"The category/class called ‘attritable aircraft’ really refers to an affordability objective solution to a UAV problem/need without an expectation for the aircraft to be in service forever," according to Fendley. "This class seeks an optimization of capability versus cost and life. It’s certainly not the intent to use these assets once and throw them away, but they are also not intended to remain in service for 100 years like the B-52 for example."
"To be suitable for this mission and to meet this need, attritables are made with design and manufacturing tradeoffs that ideally maximize capability in each performance/functional area and throughout the aircraft’s lifetime right up to the knee in the curve where the price would increase substantially versus performance," he said. "Attritable aircraft provide a mass advantage in conflict, which is commonly assessed as the current need to be able to meet near-peer adversary threats. They solve the mass equation because we can afford to acquire and deploy large numbers of attritables."
This is all very much in line with an in-depth discussion The War Zone had with Fendley back in September about attriable designs, affordability, and future trends in unmanned aircraft development on the sidelines of the Air Force Association's annual Air, Space, and Cyber Conference, which you can find here. Then, as in his new interview published by Breaking Defense, he added that he felt that Kratos was particularly well suited to meet these various intertwined demands.
"Kratos’ family of attritable aircraft – the XQ-58A Valkyrie, the UTAP-22 Mako, the Air Wolf, several classified systems, and now, our proposed solution to OBSS – fit at the very low cost end of those ranges," he told Breaking Defense. "In general, our sweet spot is something that’s in the high-subsonic speed range, high-maneuverability G range, and high survivability with respect to a contested environment. We have absolutely become experts at developing and producing high-performance subsonic, affordable, jet, unmanned aircraft that include a range of autonomy capability."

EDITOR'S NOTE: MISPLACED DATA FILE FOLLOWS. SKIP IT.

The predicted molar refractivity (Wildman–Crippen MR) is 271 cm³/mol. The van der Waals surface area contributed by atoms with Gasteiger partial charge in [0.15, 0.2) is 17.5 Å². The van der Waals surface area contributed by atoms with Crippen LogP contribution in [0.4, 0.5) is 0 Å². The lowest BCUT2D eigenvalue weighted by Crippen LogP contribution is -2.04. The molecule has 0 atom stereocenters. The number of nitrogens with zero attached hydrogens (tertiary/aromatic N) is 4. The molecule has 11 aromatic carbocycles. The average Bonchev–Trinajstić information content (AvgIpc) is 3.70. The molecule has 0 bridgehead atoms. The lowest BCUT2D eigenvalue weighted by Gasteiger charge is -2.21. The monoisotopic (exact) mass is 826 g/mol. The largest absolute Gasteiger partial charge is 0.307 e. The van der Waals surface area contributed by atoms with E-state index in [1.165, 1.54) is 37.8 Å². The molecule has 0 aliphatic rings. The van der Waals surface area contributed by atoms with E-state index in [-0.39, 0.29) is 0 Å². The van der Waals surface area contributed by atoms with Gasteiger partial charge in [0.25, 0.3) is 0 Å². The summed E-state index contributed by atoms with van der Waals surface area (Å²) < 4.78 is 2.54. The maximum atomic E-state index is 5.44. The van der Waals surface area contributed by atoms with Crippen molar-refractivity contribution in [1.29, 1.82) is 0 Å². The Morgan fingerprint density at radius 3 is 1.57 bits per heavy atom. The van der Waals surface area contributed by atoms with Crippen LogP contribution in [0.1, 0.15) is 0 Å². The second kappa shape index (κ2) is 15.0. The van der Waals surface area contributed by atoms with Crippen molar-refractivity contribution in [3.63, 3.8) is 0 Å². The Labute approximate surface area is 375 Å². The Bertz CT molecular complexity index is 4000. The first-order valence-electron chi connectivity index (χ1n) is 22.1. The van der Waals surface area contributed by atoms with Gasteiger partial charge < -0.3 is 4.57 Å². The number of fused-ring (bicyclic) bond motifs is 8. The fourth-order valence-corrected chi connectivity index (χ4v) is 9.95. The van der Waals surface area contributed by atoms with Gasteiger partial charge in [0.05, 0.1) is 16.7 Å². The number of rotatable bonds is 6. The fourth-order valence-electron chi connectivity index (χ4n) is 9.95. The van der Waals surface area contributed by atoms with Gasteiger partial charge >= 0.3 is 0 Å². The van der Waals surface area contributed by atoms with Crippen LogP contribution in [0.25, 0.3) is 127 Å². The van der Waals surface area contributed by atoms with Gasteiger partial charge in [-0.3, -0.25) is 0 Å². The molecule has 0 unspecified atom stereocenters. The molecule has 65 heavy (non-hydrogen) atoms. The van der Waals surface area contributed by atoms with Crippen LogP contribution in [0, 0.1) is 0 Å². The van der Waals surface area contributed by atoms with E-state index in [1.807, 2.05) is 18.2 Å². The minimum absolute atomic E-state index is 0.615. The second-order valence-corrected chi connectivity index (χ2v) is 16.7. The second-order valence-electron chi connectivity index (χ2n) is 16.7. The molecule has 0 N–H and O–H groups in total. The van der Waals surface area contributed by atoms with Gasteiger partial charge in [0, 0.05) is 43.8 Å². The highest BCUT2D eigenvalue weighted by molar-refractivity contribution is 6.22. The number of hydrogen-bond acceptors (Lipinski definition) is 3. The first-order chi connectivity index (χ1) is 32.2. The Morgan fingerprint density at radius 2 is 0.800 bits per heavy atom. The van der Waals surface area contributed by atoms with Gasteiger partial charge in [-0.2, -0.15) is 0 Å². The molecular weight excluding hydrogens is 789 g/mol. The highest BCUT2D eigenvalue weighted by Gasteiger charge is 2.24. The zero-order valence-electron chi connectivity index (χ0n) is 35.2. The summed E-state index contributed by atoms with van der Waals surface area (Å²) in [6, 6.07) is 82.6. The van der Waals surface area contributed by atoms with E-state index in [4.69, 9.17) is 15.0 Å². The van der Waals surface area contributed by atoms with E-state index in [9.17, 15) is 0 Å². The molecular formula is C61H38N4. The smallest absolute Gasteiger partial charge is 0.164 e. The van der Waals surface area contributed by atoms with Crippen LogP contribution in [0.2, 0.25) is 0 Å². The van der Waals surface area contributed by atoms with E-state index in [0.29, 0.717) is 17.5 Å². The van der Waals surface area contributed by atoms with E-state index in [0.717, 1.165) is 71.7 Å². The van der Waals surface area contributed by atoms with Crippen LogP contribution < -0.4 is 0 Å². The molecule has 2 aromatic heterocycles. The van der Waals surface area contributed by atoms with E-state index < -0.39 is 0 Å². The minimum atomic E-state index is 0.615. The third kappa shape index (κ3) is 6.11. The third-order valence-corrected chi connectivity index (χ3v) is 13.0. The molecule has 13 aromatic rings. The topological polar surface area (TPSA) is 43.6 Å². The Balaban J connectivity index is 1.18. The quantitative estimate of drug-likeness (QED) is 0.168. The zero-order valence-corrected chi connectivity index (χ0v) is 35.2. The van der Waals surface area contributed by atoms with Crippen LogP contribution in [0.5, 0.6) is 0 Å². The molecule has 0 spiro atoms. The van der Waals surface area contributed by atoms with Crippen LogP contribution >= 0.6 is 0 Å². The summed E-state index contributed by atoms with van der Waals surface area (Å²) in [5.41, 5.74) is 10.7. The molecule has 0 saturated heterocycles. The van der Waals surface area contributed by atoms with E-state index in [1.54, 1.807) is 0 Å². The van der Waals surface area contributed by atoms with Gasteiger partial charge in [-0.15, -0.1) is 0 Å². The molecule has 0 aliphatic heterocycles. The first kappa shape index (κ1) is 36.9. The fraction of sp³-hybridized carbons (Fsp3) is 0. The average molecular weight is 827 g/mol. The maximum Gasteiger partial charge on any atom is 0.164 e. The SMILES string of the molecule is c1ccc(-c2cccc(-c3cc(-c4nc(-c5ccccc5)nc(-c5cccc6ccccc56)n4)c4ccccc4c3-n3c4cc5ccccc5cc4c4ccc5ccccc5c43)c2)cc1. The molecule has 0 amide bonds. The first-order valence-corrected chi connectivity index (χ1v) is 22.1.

"Affordability is what is most essential to enable us to compete with the other primes," he continued. "As a company, speed, agility, and affordability are our discriminators. Because of our size, selling a number of $1 million or $3 million aircraft a year is a solid business model for us, so we are adequately incentivized even at these price points."
It's not clear when Kratos' OBSS design, or the one from General Atomics might fly for the first time, but the contracts from AFRL cover an initial phase of work that ends next October. One company is expected to proceed to the actual flight testing portion of the program after that, with that work continuing into 2024.
As the first phase of the OBSS program progresses in the coming year, we may begin to learn more about the project's overall objectives and the two competing designs.
Contact the author: firstname.lastname@example.org